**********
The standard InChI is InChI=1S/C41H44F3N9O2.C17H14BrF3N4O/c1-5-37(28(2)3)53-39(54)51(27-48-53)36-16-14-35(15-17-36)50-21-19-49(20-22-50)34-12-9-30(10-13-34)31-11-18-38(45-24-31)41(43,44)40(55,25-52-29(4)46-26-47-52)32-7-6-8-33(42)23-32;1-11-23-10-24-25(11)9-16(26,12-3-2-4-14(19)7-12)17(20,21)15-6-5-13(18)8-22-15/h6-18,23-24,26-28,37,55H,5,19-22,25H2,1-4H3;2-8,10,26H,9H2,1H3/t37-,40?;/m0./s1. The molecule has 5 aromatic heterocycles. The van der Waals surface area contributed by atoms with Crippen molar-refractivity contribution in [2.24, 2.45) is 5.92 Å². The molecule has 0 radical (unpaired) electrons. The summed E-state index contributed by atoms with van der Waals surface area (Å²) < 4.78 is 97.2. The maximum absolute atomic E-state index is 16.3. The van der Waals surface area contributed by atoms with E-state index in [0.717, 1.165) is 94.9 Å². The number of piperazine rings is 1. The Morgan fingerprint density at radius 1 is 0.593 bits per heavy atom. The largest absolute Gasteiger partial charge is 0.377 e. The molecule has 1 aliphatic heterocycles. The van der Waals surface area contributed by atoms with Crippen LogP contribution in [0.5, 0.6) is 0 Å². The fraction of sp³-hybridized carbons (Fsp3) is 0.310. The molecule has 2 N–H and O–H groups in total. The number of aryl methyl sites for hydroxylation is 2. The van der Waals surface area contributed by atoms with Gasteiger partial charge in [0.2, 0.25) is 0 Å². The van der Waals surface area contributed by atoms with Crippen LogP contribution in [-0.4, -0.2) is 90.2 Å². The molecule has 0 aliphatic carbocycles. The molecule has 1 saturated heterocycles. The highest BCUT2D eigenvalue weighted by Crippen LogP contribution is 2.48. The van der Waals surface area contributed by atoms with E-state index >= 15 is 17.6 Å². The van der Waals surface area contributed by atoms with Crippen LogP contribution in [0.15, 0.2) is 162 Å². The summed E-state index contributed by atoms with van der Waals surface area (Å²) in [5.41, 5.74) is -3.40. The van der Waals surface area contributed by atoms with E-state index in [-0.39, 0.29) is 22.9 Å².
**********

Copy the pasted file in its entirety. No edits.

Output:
The standard InChI is InChI=1S/C41H44F3N9O2.C17H14BrF3N4O/c1-5-37(28(2)3)53-39(54)51(27-48-53)36-16-14-35(15-17-36)50-21-19-49(20-22-50)34-12-9-30(10-13-34)31-11-18-38(45-24-31)41(43,44)40(55,25-52-29(4)46-26-47-52)32-7-6-8-33(42)23-32;1-11-23-10-24-25(11)9-16(26,12-3-2-4-14(19)7-12)17(20,21)15-6-5-13(18)8-22-15/h6-18,23-24,26-28,37,55H,5,19-22,25H2,1-4H3;2-8,10,26H,9H2,1H3/t37-,40?;/m0./s1. The molecule has 5 aromatic heterocycles. The van der Waals surface area contributed by atoms with Crippen molar-refractivity contribution in [2.24, 2.45) is 5.92 Å². The molecule has 0 radical (unpaired) electrons. The summed E-state index contributed by atoms with van der Waals surface area (Å²) < 4.78 is 97.2. The maximum absolute atomic E-state index is 16.3. The van der Waals surface area contributed by atoms with E-state index in [0.717, 1.165) is 94.9 Å². The number of piperazine rings is 1. The Morgan fingerprint density at radius 1 is 0.593 bits per heavy atom. The largest absolute Gasteiger partial charge is 0.377 e. The molecule has 1 aliphatic heterocycles. The van der Waals surface area contributed by atoms with Crippen LogP contribution in [0.5, 0.6) is 0 Å². The fraction of sp³-hybridized carbons (Fsp3) is 0.310. The molecule has 2 N–H and O–H groups in total. The number of aryl methyl sites for hydroxylation is 2. The van der Waals surface area contributed by atoms with Gasteiger partial charge in [0.2, 0.25) is 0 Å². The van der Waals surface area contributed by atoms with Crippen LogP contribution in [-0.4, -0.2) is 90.2 Å². The molecule has 0 aliphatic carbocycles. The molecule has 1 saturated heterocycles. The highest BCUT2D eigenvalue weighted by Crippen LogP contribution is 2.48. The van der Waals surface area contributed by atoms with E-state index >= 15 is 17.6 Å². The van der Waals surface area contributed by atoms with Crippen LogP contribution in [0.15, 0.2) is 162 Å². The summed E-state index contributed by atoms with van der Waals surface area (Å²) in [5.41, 5.74) is -3.40. The van der Waals surface area contributed by atoms with E-state index in [-0.39, 0.29) is 22.9 Å².